"This book is a tour de force. Dudziak's brilliant analysis shows that the Cold War had a profound impact on the civil rights movement. Hers is the first book to make this important connection. It is a major contribution to our understanding of both the Civil Rights movement and the Cold War itself. . . . Because it is beautifully written in clear, lively prose, and draws its analysis from dramatic events and compelling stories of people involved from the top level of government to the grass roots, it will be an outstanding book for both students and the general public. I recommend it with no hesitation and with great enthusiasm."--Elaine Tyler May, author of Homeward Bound: American Families in the Cold War Era
"This book reflects a growing interest among historians in the global significance of race. . . . It is accessible and will have multiple uses as an approach to civil rights history, as an examination of policy making, and as a model of how a study can be attentive to both foreign and domestic aspects of a particular issue. It is tightly argued, coherent, and polished, and it features some particularly fine writing."--Brenda Plummer, author of Rising Wind: Black Americans and U.S. Foreign Affairs, 1935-1960
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Dudziak uses a plethora of primary and secondary sources to craft her work, and these include State Department archives, the Congressional record and (amongst others) the presidential papers of Lyndon Johnson. In at least two ways her work represents a transnational approach, as she works hard to show the effects of international pressure and opinion on the civil rights movement and she shows how events in the US play overseas, thus making her work a fine example of transnational history.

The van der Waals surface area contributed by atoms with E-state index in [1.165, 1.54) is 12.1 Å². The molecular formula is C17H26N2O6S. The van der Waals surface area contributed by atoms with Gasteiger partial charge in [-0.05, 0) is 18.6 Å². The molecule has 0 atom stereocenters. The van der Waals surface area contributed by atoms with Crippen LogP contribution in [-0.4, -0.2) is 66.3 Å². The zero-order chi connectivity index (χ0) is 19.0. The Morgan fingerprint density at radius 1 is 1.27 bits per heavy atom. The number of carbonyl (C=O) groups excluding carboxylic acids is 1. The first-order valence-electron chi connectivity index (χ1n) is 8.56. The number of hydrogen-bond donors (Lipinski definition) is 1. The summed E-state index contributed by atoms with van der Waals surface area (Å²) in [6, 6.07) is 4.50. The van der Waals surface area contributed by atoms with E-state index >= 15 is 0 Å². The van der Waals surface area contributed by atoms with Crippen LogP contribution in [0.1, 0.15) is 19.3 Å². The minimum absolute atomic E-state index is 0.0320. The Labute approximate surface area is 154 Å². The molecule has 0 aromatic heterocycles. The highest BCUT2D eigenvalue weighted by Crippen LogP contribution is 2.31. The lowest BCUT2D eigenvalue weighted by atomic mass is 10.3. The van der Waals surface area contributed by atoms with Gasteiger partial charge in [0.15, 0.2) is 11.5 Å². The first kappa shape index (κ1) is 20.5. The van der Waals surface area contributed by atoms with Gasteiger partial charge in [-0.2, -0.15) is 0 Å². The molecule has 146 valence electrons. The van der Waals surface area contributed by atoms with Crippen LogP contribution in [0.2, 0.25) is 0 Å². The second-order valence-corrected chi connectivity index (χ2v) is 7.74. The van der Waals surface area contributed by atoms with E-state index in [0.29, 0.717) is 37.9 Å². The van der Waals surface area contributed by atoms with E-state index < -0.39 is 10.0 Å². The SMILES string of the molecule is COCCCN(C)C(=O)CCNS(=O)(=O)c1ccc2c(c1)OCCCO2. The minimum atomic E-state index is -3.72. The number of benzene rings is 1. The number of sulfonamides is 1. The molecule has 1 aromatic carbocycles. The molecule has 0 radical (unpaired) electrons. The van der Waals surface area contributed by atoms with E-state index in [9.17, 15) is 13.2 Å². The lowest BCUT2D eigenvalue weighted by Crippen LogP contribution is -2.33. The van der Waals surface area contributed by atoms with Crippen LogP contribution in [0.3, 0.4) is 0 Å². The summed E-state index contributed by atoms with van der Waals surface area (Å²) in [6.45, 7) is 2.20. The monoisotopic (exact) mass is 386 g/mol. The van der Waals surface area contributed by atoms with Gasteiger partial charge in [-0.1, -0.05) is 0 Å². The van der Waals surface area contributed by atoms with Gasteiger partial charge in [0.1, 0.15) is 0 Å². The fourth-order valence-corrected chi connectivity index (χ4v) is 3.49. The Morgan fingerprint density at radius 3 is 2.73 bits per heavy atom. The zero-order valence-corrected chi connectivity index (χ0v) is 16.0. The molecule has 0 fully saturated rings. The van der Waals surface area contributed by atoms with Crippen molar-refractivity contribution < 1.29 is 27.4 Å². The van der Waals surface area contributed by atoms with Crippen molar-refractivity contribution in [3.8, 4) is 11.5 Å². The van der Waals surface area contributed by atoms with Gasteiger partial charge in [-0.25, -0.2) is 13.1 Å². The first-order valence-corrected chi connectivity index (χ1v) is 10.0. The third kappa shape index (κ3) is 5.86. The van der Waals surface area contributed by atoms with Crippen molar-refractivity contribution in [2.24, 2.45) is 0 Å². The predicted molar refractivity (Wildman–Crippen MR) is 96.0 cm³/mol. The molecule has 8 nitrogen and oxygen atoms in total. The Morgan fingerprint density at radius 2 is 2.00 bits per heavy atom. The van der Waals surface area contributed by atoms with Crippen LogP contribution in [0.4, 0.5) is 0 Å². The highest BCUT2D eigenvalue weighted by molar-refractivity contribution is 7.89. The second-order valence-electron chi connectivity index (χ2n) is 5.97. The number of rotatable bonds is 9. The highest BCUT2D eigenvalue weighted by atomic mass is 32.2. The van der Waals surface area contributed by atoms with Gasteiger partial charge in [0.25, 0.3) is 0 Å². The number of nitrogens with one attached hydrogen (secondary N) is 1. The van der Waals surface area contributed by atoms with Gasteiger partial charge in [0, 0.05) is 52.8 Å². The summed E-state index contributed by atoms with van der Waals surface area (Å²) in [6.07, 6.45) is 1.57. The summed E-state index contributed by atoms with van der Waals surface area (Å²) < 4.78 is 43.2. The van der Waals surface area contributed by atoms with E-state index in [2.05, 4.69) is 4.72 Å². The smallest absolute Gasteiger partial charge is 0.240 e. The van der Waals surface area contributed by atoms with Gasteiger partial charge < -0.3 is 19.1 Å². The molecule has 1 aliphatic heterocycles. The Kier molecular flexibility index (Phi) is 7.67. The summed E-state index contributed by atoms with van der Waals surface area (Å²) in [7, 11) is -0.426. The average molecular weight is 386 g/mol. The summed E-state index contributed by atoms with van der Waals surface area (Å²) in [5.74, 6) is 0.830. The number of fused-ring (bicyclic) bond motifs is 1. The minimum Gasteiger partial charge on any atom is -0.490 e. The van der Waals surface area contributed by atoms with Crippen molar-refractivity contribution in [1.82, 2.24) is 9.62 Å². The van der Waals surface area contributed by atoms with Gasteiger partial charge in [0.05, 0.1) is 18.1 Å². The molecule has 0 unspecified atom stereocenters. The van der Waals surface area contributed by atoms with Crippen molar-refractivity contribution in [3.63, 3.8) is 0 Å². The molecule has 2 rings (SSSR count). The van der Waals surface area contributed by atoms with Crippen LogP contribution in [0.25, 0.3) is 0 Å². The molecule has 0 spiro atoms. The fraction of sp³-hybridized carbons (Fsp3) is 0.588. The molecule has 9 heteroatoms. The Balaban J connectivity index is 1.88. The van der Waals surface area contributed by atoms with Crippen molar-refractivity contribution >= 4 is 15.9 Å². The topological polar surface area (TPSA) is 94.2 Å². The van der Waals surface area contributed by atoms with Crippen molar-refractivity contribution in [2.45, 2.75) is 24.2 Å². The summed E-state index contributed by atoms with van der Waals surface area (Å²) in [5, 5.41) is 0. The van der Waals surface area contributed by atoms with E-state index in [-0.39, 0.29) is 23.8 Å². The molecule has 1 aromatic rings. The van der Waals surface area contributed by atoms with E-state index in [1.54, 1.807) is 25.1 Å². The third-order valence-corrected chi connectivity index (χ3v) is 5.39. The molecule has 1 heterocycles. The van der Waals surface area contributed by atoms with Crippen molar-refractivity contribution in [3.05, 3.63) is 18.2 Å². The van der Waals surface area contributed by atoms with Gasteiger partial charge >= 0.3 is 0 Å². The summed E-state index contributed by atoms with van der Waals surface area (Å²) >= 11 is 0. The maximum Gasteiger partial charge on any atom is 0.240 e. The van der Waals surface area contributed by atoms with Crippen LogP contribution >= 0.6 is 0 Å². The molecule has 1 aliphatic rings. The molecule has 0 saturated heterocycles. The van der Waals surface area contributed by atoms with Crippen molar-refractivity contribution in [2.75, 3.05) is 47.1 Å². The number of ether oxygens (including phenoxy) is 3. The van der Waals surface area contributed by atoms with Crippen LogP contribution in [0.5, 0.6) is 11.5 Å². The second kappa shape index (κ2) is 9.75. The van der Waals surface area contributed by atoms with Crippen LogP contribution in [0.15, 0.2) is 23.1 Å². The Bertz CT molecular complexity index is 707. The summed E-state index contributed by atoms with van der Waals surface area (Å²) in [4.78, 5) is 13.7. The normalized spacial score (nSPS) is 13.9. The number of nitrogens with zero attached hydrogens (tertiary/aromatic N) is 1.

Speaking of transnational history, Dudziak's work is a fine example of this, and goes a long way to helping understand the effect the cold war has on the civil rights movement. Her narrative style is easy to follow, something which is not always the case when written by legal historians, and this book is useful to both the specialist and the novice. One area of criticism is that she does not address why Moscow changes its tactics and seems to drop criticism of American racism. Russian criticism of the US is an important part of her book, so not addressing the change in strategy seems a bit odd. Another criticism of this work could be that it is very traditional in its approach, in that it is very top down and does not include much from the point of view of women and other groups that are overlooked in traditional historical writings. This is true, however, her point is to write a traditional diplomatic history of the cold war, looking at "big players" and their effects on the world. Otherwise, the book is one which is a great addition to the historiography of both the civil rights movement and the cold war. As I said, it is easy to read and I highly recommend it if you are interested in the Cold War and it's effects on the Civil Rights Movement.
But, this book really opened up my eyes to how everything at this age connected together! I always learned about the cold war and civil rights differently. They were two different stages in history, two very different topics, that each had their own exams. But this book did an EXCELLENT job putting it all together! I now see history as a web of events, all of which effect one another. This book showed me how much civil rights and the cold war had to do with each other. I actually learned a lot, and it wasn't a dry read at all. I liked it.
Now. The book is very well written, enjoyable and informative. I encourage everyone who wants to understand the Civil Rights movement in the broader context to read it.